By allowing ads to appear on this site, you support the local businesses who, in turn, support great journalism.
Letter to the editor... School session proposal
Placeholder Image

Dear Editor: With our budgets stretched beyond the limits I would like to request the School Board at least discuss the possibility of a new schedule for education in Newton. This trend will be sweeping the nation very soon and we could be first, not last in line for tens of millions in property tax savings.

Several years ago I suggested to the State Board of Education that they pass a resolution which would not allow schools to be built with flat roofs which need constant repair. One of my very esteemed builder/suppliers once told me, "The only place you can build a building with a flat roof is where it doesn’t rain!"

Secondly, I requested they use a set of generic building plans instead of paying hundreds of millions statewide for each building to be built from a new set of plans. The response was, "We couldn’t do that because the architects who do this kind of work would get mad at us."

OK, with those points made, here is how to save hundreds of millions in property tax dollars in Newton County Georgia.

Two sessions. Group "A" would attend for six months with several breaks and during those breaks Group "B" would come in for refresher courses. After Group "A" has finished their six month session, Group "B" would begin their session and with the breaks and Group "A" coming in for their refresher courses.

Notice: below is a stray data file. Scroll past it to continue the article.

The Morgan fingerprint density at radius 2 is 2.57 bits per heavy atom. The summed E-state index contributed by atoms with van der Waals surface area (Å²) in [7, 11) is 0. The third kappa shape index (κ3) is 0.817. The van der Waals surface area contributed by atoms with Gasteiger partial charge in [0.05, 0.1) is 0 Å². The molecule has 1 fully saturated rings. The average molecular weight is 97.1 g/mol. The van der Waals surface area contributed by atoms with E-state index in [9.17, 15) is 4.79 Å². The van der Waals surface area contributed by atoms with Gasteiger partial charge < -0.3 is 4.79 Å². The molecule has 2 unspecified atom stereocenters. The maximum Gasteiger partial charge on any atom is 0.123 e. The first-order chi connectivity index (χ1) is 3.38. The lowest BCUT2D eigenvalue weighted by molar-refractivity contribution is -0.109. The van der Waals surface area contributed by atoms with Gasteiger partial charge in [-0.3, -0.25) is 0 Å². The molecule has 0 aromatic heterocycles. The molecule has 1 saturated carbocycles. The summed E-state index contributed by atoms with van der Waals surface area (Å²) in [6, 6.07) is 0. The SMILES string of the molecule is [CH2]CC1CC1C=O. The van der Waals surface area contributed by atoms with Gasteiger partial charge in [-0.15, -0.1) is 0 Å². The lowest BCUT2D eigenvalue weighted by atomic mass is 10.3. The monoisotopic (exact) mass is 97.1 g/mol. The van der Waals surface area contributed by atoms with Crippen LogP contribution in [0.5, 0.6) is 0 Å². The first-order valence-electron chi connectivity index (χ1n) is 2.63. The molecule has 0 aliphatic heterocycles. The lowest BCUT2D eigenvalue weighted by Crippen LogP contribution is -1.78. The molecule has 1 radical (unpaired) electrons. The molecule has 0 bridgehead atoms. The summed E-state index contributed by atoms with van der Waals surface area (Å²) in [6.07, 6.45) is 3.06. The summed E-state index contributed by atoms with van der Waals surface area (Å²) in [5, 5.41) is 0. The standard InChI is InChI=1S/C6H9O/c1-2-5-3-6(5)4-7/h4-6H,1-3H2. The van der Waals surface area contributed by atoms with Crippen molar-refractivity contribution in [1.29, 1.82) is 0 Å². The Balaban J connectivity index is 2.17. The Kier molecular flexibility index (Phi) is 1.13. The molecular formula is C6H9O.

This would double the capacity of our existing buildings and not require any new schools to be built for many years down the road and even then, only half the number to construct and maintain.

One of the most expensive elements on our property tax bills is construction of new school buildings.

Teachers would complain? I always had to work 12 months and it didn’t seem to hurt me any.

The students would be out of class for too long? Our summers used to be three months long and to quote a recent statement by a learned professor, "A high school education from the ’50s and ’60s was a better education than a PhD today."


Sam M. Hay

Community Activist